For a programmer accustomed to code, many times the color part can be far away from their work. Here we want to approach the psychology of color to see how it influences the viewer / final consumer. See how color plays an essential role in the design of any brand and / or product.
If you have ever embarked on the challenge of creating a website or an app on your own, you will have come across the question of color sooner or later: What colors do I use for my brand? And why this color and not this other one? Questions that have their answer when we get into the psychology of color.
First we will review some significant data about color (that can orient us a lot when we should use it), and then we will analyze some specific colors and their possible psychological functions when seen.
The influence of color in the world of design
Color and emotion always go together. In fact, each color produces a slightly different emotion. And a set of colors, too. The interesting thing is that, apparently, the colors themselves do not exist. It’s our brain that “paints” them by processing the spectrum of light.
This idea (that they don’t exist, but are the brain) allows us to better understand why they are subjective and why they convey emotion.
Now, if we focus on design, color becomes a fundamental element to attract (and maintain) the user. Every brand always has a defined color scheme. Take a look, for instance, at Getwith and its color scheme: it is clear and you can see it all over the web.
The choice of one color or another has a lot to do with what the designer wants to convey, and what he expects to receive in return from the user.
Based on these fundamental facts, we are going to review some data that will allow us to learn how to choose which color to use in each case.
Each type of color for each type of service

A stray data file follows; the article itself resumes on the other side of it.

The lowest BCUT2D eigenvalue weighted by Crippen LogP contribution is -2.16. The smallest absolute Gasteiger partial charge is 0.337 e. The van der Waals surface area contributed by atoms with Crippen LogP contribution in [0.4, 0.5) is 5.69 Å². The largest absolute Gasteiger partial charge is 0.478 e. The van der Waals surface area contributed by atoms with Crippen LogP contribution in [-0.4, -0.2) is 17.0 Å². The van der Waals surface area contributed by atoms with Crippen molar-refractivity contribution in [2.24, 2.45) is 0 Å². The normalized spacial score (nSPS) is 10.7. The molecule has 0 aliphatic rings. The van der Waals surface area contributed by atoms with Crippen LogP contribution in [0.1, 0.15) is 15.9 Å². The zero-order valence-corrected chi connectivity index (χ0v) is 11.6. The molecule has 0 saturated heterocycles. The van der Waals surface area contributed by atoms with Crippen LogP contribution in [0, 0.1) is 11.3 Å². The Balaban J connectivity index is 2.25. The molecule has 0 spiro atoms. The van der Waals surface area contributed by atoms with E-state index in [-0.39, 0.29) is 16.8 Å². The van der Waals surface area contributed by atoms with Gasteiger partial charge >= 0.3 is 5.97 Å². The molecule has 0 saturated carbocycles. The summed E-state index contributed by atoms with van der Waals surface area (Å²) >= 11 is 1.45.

If a designer wants to convey sobriety, he or she will choose a more neutral color scheme, such as black-white. And if he wants to convey a fun-entertaining effect, he will surely opt for brighter colors.
If we are talking about products related to medicine, we will see how blue predominates in its variants, a color very close to calm and healing.
In essence, each color serves a purpose and it is convenient to know how to distinguish the various uses. The best way to learn them is to review the major brands: what colors they use according to their type of product or service.
Let’s review here some colors and the nuances they imply:
Blue is one of the colors you will see most in the world of product and service design. That’s because it implies security, peace, tranquility and, something essential: trust.
At the same time, light blue comes close to happiness and freshness, always more preferable than the muted tone of dark blue.
In this sense, speaking of dark tones, black is much more useful than it first appears. Black brings sobriety and forcefulness. It also represents power and solvency. Many times it is used in tune with a secondary color
We now move on to a very controversial color. We will see it in abundance in the world of sweets. And although pink is often attributed to the feminine, statistics do not show that this relationship is true.
It is a color associated with fertility, joy, play.
Normally, red is a color in tension. Red indicates a state of alert, or even a danger. That’s why red is used in design as an eye-catcher. In turn, it has the implicit meaning of passion and love.
In other words, it is a color that draws attention to something. It is good to use it, but it is not recommended to spread it in large surfaces. It is a highly emotional color.
This color has a close link with the environment. You will see how many brands with eco-labels use this color to convey their values.
In addition, it is a natural and neutral color, producing confidence and comfort. If red flames, green soothes.
Women and men prefer different colors
Although there are men and women of all types and with all tastes, statistical studies show that women and men do not prefer the same type of colors. And they also show that there is unanimity regarding certain colors.
For example: both men and women think that the color blue is a favorable color for sight. On the other hand, both men and women consider orange to be unpleasant.
One difference between men and women is that men prefer bold, aggressive colors (bright red, or bright green) and women prefer softer colors (lilac, for example, and light blue).
Color allows a product to be more recognizable
Another important fact: when designing it is important to be easily recognizable. And this is not only achieved by the concept or the product in question: it is also achieved by using correct color schemes.
Take a look at the food industry, for example. Around almost all food products there is always a dominant color – usually the brand color – that ewrapsncapsulates them and makes them recognizable.